“A fire maintained during the night as a signal or for the use of someone who is on watch.”
In the artist’s opinion, separations within the United States have reached dangerous levels, and the deadly global pandemic has made them worse.
Foreign countries actively encourage election interference. White Supremacists march
openly in the streets. Gerrymandering and targeted removal of voting locations happens
as we stand here now. Intoxicating greed and an insatiable lust for power infiltrates
our current politics and religion. Manners and respect towards one another have been thrown out like yesterday’s garbage. We have never truly been the “home of the free” and we continue fighting the same civil rights battles more than 66 years after Rosa Parks’ arrest.
Noble veterans, both Black and white, who have paid the ultimate price to fight against the spread of evil, authoritarianism, and fascism, would be shocked at how the values they fought to protect are being purposefully eliminated. Those heroes and sentinels are gone.
Now is the time for us to pick up the light that has fallen and take their place – we must be the Watchfires.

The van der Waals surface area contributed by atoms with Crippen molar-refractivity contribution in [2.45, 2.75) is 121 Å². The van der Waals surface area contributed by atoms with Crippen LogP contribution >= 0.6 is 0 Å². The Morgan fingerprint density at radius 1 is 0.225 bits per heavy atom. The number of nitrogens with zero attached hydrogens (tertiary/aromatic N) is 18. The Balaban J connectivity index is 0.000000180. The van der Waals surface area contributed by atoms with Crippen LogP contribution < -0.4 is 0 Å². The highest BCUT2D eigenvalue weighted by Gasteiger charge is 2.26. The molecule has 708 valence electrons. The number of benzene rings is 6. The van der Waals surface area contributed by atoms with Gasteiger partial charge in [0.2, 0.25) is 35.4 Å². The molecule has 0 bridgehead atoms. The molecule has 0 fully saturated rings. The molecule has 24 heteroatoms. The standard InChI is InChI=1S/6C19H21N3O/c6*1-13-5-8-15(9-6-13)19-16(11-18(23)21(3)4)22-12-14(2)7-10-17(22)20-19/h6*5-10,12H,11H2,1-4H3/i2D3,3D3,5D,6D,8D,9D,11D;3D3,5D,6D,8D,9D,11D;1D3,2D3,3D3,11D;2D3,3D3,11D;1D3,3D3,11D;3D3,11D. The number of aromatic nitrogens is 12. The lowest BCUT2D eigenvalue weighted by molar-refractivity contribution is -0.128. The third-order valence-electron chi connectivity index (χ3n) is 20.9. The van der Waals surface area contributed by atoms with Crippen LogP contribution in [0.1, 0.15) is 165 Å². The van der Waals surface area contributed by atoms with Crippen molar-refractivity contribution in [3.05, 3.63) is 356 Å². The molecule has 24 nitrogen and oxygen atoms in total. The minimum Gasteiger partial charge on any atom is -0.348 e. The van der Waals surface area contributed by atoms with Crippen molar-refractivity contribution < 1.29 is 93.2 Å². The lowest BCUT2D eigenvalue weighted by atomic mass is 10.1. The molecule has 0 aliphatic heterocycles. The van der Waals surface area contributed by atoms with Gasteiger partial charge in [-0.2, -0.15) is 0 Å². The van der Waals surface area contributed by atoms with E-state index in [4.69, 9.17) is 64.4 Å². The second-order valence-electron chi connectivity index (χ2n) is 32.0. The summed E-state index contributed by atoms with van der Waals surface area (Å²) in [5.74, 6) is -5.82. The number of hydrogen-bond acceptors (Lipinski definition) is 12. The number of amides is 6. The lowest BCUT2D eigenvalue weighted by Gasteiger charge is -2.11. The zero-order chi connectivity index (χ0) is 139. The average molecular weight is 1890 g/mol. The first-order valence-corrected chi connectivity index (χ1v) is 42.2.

Now more than ever, we need the Watchfires to burn again through the
To light up the darkness as a beacon of hope, strength, freedom, equality, and civility,
To illuminate the path that once was traveled,
So people can find their way home.
[January 13 - June 19, 2022]
Troy University kicked off its National Endowment for the Arts Big Read activities with the art exhibit, “Dismiss the Divide – Citizen: An American Lyric,” at the University’s Rosa Parks Museum. The exhibit, a collaboration between students from Montgomery’s Jefferson Davis High School and students from TROY Department of Art and Design, is based on the book, Citizen: An American Lyric, by poet, essayist and playwright Claudia Rankine.
All Big Read events were made possible by a grant from the National Endowment for the Arts and Arts Midwest. Troy University was one of 78 organizations nationally to receive grants to host NEA Big Read activities. An initiative of the National Endowment for the Arts in partnership with Arts Midwest, the NEA Big Read seeks to broaden understanding of the world, local communities and individuals through the joy of sharing a good book. The grants enable selected organizations to promote and carry out community-based reading programs around a single book, featuring activities such as read-a-thons, book discussions, lectures, movie screenings and performing arts events.